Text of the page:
Atheist, armed with new law, able to report Bible, church sermons for ‘hate speech’
The United Kingdom’s Christian Institute is warning that the Bible could be criminalized in Scotland if a hate-crime bill becomes law.
Ian Stewart of the group Atheist Scotland recently told U.K.’s The Courier that atheists see “merit” in the proposed Hate Crime and Public Order Bill for Scotland.
He said it “will enable the prosecution of all Scotland’s religions and their holy books for spreading hatred.”
“We fully intend to monitor all holy books, sermons in places of worship and the social media accounts of the various religions and report any hatred to police Scotland for criminal investigation,” Stewart said.
The institute has warned that the bill would criminalize words deemed “likely” to “stir up hatred” against particular groups. It would not require any proof of intent.
Simon Calvert, deputy director for public affairs at the Christian Institute, warned such a move would give “politically motivated complainants like Mr. Stewart a powerful weapon against their ideological opponents.”
“The threshold of the proposed offenses is so low that Mr. Stewart might well be able to persuade a police officer that certain unfashionable Bible verses or sermons are ‘hate crimes,'” he said. “Does the Scottish government really want to expose church ministers to the risk of prosecution at the instigation of anti-religious zealots?”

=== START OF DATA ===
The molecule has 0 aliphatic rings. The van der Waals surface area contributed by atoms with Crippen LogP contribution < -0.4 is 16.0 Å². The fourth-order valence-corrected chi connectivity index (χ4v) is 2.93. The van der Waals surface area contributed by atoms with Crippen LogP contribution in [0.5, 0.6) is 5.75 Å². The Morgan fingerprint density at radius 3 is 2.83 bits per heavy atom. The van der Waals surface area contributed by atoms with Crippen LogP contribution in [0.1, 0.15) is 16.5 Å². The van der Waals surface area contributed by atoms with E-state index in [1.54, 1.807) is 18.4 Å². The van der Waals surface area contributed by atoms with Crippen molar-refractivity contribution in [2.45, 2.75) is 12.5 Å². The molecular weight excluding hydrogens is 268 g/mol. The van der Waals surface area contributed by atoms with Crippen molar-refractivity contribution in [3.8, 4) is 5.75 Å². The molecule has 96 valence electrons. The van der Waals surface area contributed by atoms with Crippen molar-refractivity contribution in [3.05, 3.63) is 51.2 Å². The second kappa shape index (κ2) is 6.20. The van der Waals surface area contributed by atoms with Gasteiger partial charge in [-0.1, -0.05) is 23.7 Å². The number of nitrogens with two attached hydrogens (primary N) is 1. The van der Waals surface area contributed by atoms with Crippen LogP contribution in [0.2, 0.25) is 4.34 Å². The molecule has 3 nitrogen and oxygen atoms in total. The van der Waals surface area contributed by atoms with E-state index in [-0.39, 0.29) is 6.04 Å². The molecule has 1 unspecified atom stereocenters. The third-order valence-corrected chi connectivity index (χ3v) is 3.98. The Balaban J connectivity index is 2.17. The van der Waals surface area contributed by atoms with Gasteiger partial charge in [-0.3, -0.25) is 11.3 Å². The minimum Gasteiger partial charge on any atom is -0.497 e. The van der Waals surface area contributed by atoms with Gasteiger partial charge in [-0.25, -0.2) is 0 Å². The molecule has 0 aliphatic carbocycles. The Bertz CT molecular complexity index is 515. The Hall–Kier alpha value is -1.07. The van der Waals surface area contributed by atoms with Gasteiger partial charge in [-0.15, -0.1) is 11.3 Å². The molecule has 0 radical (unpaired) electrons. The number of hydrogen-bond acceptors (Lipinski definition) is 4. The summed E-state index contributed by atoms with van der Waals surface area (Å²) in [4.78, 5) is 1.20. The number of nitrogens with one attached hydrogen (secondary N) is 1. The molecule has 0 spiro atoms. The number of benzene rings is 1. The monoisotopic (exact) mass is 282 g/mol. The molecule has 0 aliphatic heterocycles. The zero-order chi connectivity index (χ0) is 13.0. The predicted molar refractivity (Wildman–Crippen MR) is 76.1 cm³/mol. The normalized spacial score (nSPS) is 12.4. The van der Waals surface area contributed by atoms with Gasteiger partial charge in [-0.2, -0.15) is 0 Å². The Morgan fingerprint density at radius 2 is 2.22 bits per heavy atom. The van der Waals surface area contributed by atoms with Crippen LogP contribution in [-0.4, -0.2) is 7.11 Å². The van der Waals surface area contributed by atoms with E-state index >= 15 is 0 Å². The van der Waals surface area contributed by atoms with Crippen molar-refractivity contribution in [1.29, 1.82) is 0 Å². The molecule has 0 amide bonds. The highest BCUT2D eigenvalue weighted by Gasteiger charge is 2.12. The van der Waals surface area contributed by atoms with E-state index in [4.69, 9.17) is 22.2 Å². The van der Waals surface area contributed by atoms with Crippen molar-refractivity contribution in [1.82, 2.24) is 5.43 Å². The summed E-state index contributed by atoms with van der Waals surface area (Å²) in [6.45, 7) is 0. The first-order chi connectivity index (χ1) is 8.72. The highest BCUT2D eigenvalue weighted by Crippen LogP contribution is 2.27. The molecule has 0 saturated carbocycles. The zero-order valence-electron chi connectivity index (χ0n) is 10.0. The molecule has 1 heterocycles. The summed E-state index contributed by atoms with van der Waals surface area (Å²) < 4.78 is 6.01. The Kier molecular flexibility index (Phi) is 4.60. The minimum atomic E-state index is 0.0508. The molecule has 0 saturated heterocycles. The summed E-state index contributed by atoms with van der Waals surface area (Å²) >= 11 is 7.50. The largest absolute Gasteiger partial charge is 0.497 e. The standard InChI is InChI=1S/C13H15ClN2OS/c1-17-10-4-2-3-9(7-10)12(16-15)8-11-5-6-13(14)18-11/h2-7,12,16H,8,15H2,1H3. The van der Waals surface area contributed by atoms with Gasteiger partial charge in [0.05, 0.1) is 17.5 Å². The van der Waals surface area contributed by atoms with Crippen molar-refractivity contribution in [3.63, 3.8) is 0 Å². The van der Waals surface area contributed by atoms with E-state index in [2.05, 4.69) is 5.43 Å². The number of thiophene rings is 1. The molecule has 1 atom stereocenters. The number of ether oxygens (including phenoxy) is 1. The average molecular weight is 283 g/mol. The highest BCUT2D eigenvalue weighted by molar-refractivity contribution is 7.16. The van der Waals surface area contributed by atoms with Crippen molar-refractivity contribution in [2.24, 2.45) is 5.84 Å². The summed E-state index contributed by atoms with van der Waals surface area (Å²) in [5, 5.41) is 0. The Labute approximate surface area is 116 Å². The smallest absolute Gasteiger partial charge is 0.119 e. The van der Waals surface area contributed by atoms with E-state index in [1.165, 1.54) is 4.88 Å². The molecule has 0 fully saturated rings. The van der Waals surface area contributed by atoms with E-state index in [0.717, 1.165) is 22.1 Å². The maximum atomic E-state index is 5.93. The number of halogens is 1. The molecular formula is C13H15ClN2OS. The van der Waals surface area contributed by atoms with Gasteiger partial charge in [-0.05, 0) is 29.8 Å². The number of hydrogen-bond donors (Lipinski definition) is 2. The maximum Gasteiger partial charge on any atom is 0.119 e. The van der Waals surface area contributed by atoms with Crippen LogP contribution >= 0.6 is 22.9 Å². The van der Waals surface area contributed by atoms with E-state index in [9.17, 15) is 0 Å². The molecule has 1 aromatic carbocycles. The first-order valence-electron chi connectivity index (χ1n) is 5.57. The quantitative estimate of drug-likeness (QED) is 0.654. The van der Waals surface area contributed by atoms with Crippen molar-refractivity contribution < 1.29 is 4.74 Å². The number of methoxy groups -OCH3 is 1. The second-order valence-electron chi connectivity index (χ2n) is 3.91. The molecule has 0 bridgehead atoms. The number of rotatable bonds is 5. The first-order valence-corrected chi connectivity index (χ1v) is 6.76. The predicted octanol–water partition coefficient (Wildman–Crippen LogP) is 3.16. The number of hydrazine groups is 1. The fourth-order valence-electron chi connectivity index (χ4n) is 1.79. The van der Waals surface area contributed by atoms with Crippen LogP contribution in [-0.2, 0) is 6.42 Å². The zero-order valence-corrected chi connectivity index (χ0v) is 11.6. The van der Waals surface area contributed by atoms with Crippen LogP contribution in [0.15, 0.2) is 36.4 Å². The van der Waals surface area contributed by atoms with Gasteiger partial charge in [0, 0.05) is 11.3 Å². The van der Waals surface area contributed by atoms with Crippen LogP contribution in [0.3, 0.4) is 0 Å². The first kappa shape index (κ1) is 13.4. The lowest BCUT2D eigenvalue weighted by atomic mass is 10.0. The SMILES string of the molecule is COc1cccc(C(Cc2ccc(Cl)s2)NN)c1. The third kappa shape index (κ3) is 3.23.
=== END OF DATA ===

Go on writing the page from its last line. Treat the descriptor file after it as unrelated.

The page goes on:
Rev. David Robertson, a former moderator of the Free Church of Scotland, said that Stewart’s letter “illustrates perfectly” why the legislation should not be made law.
He said Stewart incorrectly considers “any disagreements with any of his fundamental beliefs as self-evident ‘hate.'”
“He is, in effect, saying that we should all be closed down unless we accept his authoritarian morality,” he said.
The Roman Catholic bishops already have warned that possession of a Bible could be an “offense” under the bill.
They said the law’s wording could be used to support a claim that a Bible is “inflammatory material.”
“Conduct need not be threatening or even intended to stir up hatred for an offense to be committed. Instead, the bill captures any abusive behavior deemed likely to stir up hatred. An offense could even be unwittingly committed in the privacy of your own home,” the Christian Institute previously said of the plan.
“And there is not nearly enough protection for free speech,” the group said.
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